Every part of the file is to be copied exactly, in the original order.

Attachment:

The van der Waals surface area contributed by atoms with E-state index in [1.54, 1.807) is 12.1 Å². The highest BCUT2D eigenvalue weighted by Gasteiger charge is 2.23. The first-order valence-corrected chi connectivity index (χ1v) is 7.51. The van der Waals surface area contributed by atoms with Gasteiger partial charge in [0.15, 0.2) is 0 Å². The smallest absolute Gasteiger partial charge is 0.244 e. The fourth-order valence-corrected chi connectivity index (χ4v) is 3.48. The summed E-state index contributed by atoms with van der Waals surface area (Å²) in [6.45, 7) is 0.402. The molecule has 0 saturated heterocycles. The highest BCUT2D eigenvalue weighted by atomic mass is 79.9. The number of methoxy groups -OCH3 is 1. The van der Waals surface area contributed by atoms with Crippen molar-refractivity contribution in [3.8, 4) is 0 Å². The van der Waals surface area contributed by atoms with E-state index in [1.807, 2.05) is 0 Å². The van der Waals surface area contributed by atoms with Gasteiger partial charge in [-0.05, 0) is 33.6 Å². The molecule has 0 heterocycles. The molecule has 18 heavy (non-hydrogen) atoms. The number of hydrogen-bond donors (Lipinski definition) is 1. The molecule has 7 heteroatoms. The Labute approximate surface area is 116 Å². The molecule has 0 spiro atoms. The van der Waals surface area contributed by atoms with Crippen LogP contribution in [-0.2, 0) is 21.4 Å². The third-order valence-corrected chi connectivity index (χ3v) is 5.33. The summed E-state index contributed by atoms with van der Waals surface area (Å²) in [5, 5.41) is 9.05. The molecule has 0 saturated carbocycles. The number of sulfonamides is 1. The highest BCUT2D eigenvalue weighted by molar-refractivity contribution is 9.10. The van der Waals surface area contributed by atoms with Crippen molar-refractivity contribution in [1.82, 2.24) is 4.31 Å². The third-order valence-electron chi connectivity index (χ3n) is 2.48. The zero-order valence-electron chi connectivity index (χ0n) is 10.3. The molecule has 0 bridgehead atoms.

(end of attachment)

The van der Waals surface area contributed by atoms with E-state index in [1.54, 1.807) is 12.1 Å². The highest BCUT2D eigenvalue weighted by Gasteiger charge is 2.23. The first-order valence-corrected chi connectivity index (χ1v) is 7.51. The van der Waals surface area contributed by atoms with Gasteiger partial charge in [0.15, 0.2) is 0 Å². The smallest absolute Gasteiger partial charge is 0.244 e. The fourth-order valence-corrected chi connectivity index (χ4v) is 3.48. The summed E-state index contributed by atoms with van der Waals surface area (Å²) in [6.45, 7) is 0.402. The molecule has 0 saturated heterocycles. The highest BCUT2D eigenvalue weighted by atomic mass is 79.9. The number of methoxy groups -OCH3 is 1. The van der Waals surface area contributed by atoms with Crippen molar-refractivity contribution in [3.8, 4) is 0 Å². The van der Waals surface area contributed by atoms with E-state index in [1.807, 2.05) is 0 Å². The van der Waals surface area contributed by atoms with Gasteiger partial charge in [-0.05, 0) is 33.6 Å². The molecule has 0 heterocycles. The molecule has 18 heavy (non-hydrogen) atoms. The number of hydrogen-bond donors (Lipinski definition) is 1. The molecule has 7 heteroatoms. The Labute approximate surface area is 116 Å². The molecule has 0 spiro atoms. The van der Waals surface area contributed by atoms with Crippen LogP contribution in [-0.2, 0) is 21.4 Å². The third-order valence-corrected chi connectivity index (χ3v) is 5.33. The summed E-state index contributed by atoms with van der Waals surface area (Å²) in [5, 5.41) is 9.05. The molecule has 0 saturated carbocycles. The number of sulfonamides is 1. The highest BCUT2D eigenvalue weighted by molar-refractivity contribution is 9.10. The van der Waals surface area contributed by atoms with Crippen molar-refractivity contribution in [1.82, 2.24) is 4.31 Å². The third-order valence-electron chi connectivity index (χ3n) is 2.48. The zero-order valence-electron chi connectivity index (χ0n) is 10.3. The molecule has 0 bridgehead atoms.